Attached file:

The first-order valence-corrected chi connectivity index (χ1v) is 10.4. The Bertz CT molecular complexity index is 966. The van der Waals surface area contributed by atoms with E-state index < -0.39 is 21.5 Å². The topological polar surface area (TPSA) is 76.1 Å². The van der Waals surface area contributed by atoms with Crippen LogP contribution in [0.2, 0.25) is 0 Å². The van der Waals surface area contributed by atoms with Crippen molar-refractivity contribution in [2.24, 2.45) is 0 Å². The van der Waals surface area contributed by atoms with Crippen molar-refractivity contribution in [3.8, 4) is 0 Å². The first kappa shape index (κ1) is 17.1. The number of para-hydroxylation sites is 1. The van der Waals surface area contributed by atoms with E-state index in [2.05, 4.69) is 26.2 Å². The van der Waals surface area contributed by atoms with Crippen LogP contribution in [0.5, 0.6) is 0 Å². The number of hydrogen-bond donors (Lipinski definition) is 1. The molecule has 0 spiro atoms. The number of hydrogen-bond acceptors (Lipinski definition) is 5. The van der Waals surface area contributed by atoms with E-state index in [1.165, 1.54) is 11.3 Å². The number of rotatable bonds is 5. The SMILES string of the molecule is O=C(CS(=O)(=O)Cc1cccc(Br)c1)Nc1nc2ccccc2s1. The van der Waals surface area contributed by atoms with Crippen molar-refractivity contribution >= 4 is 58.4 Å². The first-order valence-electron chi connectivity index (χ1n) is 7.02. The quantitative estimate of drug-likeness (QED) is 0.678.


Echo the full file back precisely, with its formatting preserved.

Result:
The first-order valence-corrected chi connectivity index (χ1v) is 10.4. The Bertz CT molecular complexity index is 966. The van der Waals surface area contributed by atoms with E-state index < -0.39 is 21.5 Å². The topological polar surface area (TPSA) is 76.1 Å². The van der Waals surface area contributed by atoms with Crippen LogP contribution in [0.2, 0.25) is 0 Å². The van der Waals surface area contributed by atoms with Crippen molar-refractivity contribution in [2.24, 2.45) is 0 Å². The van der Waals surface area contributed by atoms with Crippen molar-refractivity contribution in [3.8, 4) is 0 Å². The first kappa shape index (κ1) is 17.1. The number of para-hydroxylation sites is 1. The van der Waals surface area contributed by atoms with E-state index in [2.05, 4.69) is 26.2 Å². The van der Waals surface area contributed by atoms with Crippen LogP contribution in [0.5, 0.6) is 0 Å². The number of hydrogen-bond donors (Lipinski definition) is 1. The molecule has 0 spiro atoms. The number of hydrogen-bond acceptors (Lipinski definition) is 5. The van der Waals surface area contributed by atoms with E-state index in [1.165, 1.54) is 11.3 Å². The number of rotatable bonds is 5. The SMILES string of the molecule is O=C(CS(=O)(=O)Cc1cccc(Br)c1)Nc1nc2ccccc2s1. The van der Waals surface area contributed by atoms with Crippen molar-refractivity contribution >= 4 is 58.4 Å². The first-order valence-electron chi connectivity index (χ1n) is 7.02. The quantitative estimate of drug-likeness (QED) is 0.678.